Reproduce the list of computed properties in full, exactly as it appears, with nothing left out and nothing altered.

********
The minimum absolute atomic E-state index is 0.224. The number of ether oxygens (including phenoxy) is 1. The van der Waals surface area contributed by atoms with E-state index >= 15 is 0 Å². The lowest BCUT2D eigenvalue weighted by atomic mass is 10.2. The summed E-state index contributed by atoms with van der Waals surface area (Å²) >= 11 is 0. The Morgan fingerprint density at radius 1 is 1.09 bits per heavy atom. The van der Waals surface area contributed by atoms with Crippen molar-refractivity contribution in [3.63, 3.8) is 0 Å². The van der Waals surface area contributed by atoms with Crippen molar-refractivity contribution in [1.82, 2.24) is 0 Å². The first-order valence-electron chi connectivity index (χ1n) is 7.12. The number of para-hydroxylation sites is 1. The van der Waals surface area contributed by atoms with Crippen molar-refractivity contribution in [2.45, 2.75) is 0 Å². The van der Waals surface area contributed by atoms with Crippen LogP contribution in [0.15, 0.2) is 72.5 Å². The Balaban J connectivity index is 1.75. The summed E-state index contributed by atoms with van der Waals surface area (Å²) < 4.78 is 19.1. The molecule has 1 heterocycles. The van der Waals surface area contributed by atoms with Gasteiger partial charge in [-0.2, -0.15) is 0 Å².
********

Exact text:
The minimum absolute atomic E-state index is 0.224. The number of ether oxygens (including phenoxy) is 1. The van der Waals surface area contributed by atoms with E-state index >= 15 is 0 Å². The lowest BCUT2D eigenvalue weighted by atomic mass is 10.2. The summed E-state index contributed by atoms with van der Waals surface area (Å²) >= 11 is 0. The Morgan fingerprint density at radius 1 is 1.09 bits per heavy atom. The van der Waals surface area contributed by atoms with Crippen molar-refractivity contribution in [3.63, 3.8) is 0 Å². The van der Waals surface area contributed by atoms with Crippen molar-refractivity contribution in [1.82, 2.24) is 0 Å². The first-order valence-electron chi connectivity index (χ1n) is 7.12. The number of para-hydroxylation sites is 1. The van der Waals surface area contributed by atoms with Crippen molar-refractivity contribution in [2.45, 2.75) is 0 Å². The van der Waals surface area contributed by atoms with Crippen LogP contribution in [0.15, 0.2) is 72.5 Å². The Balaban J connectivity index is 1.75. The summed E-state index contributed by atoms with van der Waals surface area (Å²) < 4.78 is 19.1. The molecule has 1 heterocycles. The van der Waals surface area contributed by atoms with Gasteiger partial charge in [-0.2, -0.15) is 0 Å².